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Troubles of Chronic Fatigue Syndrome start with defining it
Monday 7 March 2011
Troubles of Chronic Fatigue Syndrome Start With Defining It
When reports emerged 30 years ago that young gay men were suffering from rare forms of pneumonia and cancer, public health investigators scrambled to understand what appeared to be a deadly immune disorder: What were the symptoms? Who was most susceptible? What kinds of infections were markers of the disease?
They were seeking the epidemiologist’s most essential tool — an accurate case definition, a set of criteria that simultaneously include people with the illness and exclude those without it. With AIDS, investigators soon recognized that injection-drug users, hemophiliacs and other demographic groups were also at risk, and the case definition evolved over time to incorporate lab evidence of immune dysfunction and other refinements based on scientific advances.
“If you recognize something is happening, you need a case definition so you can count it,” said Andrew Moss, an emeritus professor of epidemiology at the University of California, San Francisco, and an early AIDS investigator. “You need to know whether the numbers are going up or down, or whether treatment and prevention work. And if you have a bad case definition, then it’s very difficult to figure out what’s going on.”
Once a disease can be diagnosed reliably through lab tests, creating an accurate case definition becomes easier. But when an ailment has no known cause and its symptoms are subjective — as with chronic fatigue syndrome, fibromyalgia and other diseases whose characteristics and even existence have been contested — competing case definitions are almost inevitable.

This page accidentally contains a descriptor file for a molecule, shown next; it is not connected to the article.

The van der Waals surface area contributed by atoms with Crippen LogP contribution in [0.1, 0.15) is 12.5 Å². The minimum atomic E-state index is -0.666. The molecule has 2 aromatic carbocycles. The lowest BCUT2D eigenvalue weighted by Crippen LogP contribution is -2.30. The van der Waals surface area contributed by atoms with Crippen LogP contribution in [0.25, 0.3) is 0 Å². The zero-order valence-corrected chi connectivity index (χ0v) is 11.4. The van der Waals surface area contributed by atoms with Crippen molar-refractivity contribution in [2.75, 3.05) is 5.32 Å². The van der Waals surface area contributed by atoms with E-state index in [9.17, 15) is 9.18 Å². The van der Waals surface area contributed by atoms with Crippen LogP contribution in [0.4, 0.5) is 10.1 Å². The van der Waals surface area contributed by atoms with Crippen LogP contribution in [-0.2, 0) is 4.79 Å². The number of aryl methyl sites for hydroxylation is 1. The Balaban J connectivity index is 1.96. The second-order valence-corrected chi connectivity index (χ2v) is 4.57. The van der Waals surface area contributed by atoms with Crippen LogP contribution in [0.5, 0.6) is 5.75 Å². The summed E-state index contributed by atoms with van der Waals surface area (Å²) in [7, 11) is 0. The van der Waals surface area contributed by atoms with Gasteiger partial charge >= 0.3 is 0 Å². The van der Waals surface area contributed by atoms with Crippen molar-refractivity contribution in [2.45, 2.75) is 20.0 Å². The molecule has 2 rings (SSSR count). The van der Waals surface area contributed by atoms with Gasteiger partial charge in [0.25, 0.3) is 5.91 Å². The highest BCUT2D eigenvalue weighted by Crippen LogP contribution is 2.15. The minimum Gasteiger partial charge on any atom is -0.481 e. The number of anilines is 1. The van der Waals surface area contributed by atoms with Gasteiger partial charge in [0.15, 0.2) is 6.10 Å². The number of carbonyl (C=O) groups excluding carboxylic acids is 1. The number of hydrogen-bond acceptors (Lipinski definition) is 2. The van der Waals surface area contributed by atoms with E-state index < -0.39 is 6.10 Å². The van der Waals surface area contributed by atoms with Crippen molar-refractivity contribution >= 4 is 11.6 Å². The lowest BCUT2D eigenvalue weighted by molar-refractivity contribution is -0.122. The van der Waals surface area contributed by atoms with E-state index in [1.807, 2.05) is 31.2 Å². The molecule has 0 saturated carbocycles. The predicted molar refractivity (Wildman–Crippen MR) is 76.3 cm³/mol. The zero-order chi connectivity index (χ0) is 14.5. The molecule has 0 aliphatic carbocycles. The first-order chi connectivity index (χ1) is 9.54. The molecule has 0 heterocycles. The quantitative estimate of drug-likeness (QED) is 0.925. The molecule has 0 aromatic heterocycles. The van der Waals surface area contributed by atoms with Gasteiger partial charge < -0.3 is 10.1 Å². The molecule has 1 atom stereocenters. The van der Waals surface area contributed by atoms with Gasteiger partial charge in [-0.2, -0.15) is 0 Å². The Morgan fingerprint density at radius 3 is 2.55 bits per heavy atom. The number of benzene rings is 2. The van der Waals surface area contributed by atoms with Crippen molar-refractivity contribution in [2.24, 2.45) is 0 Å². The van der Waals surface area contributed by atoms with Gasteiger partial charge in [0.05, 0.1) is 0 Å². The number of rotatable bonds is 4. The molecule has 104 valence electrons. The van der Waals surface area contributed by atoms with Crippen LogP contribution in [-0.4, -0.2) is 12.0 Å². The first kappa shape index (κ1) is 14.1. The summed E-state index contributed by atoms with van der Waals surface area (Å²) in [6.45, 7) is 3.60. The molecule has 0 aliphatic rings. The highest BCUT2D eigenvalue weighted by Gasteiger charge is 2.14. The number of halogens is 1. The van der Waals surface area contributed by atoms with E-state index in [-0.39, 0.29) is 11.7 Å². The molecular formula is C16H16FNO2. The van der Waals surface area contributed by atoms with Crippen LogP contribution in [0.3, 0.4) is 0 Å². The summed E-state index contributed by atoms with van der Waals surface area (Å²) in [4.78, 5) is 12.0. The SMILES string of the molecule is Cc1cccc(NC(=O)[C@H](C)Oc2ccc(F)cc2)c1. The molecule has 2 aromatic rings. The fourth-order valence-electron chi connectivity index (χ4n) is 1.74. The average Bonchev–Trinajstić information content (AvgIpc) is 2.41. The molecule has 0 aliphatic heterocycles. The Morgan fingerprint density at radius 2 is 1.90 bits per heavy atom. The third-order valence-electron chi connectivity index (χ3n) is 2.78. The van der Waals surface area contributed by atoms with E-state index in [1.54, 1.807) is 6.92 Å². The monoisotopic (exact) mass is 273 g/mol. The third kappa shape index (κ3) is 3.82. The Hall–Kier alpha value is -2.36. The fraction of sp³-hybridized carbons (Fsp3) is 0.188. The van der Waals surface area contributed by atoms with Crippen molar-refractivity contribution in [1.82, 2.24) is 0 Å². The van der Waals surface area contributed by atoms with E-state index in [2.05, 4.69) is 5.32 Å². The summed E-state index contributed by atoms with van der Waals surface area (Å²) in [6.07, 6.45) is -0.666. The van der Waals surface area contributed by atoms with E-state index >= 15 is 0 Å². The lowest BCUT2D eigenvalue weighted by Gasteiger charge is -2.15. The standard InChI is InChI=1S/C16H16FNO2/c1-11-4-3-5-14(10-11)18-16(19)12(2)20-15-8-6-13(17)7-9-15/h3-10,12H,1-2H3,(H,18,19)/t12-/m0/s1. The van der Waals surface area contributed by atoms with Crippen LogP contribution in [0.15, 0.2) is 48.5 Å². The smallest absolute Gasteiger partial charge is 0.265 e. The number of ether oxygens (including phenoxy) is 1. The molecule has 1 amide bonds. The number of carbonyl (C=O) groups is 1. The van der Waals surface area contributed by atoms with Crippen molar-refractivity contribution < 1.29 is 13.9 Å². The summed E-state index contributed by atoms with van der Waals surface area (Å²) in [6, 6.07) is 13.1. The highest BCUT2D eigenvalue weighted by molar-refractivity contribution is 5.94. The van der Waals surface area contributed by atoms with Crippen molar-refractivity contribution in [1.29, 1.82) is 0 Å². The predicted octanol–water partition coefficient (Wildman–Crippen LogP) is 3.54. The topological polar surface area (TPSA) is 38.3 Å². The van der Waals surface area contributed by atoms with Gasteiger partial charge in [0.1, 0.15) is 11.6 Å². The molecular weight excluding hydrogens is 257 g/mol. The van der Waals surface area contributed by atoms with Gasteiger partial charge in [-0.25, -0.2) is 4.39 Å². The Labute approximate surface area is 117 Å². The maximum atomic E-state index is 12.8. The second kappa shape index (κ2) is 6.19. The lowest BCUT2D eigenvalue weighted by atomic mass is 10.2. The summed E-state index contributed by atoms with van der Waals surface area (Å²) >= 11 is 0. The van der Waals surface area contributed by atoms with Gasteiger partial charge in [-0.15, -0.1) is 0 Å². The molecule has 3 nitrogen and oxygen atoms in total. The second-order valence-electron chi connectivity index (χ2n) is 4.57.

Now a new study of chronic fatigue syndrome has highlighted how competing case definitions can lead to an epidemiologic “Rashomon” — what you see depends on who’s doing the looking — and has stoked a fierce debate among researchers and patient advocates on both sides of the Atlantic.
The study, published last month in The Lancet, reported that exercise and cognitive-behavioral therapy could help people with the illness. Advocates and some leading experts dismissed the findings and said the authors’ case definition was largely to blame.
The British scientists who conducted the research identified study participants based largely on a single symptom: disabling and unexplained fatigue lasting at least six months. But many researchers, especially in the United States, say that definition takes in many patients whose real illness is not the syndrome but depression — which can often be eased with psychotherapy and exercise.
The Lancet authors “have written their case definition to include both people with major depressive disorders and patients who clearly have received an insult to their immune systems and are depressed because they can no longer do things that they used to,” said Dr. Andreas Kogelnik, an infectious disease specialist in Mountain View, Calif., who treats many people with chronic fatigue syndrome.
In studying the condition, he and other researchers exclude patients whose only symptom is fatigue, however disabling, and instead rely on a case definition that includes other cognitive, neurological and physiological symptoms. Those symptoms, they believe, indicate a complex immune system disorder possibly caused by a virus or another agent.
Since 2009, studies have produced contradictory results over whether viruses related to mouse leukemia are associated with chronic fatigue syndrome, which is also called myalgic encephalomyelitis. A recent study found that people with the illness have distinct proteins in their spinal fluid, raising hope that a diagnostic test can someday be developed.
No case definition is perfect; every disease has outliers. But whether a definition is broadly or narrowly drawn can profoundly affect the statistics vital for public health planning.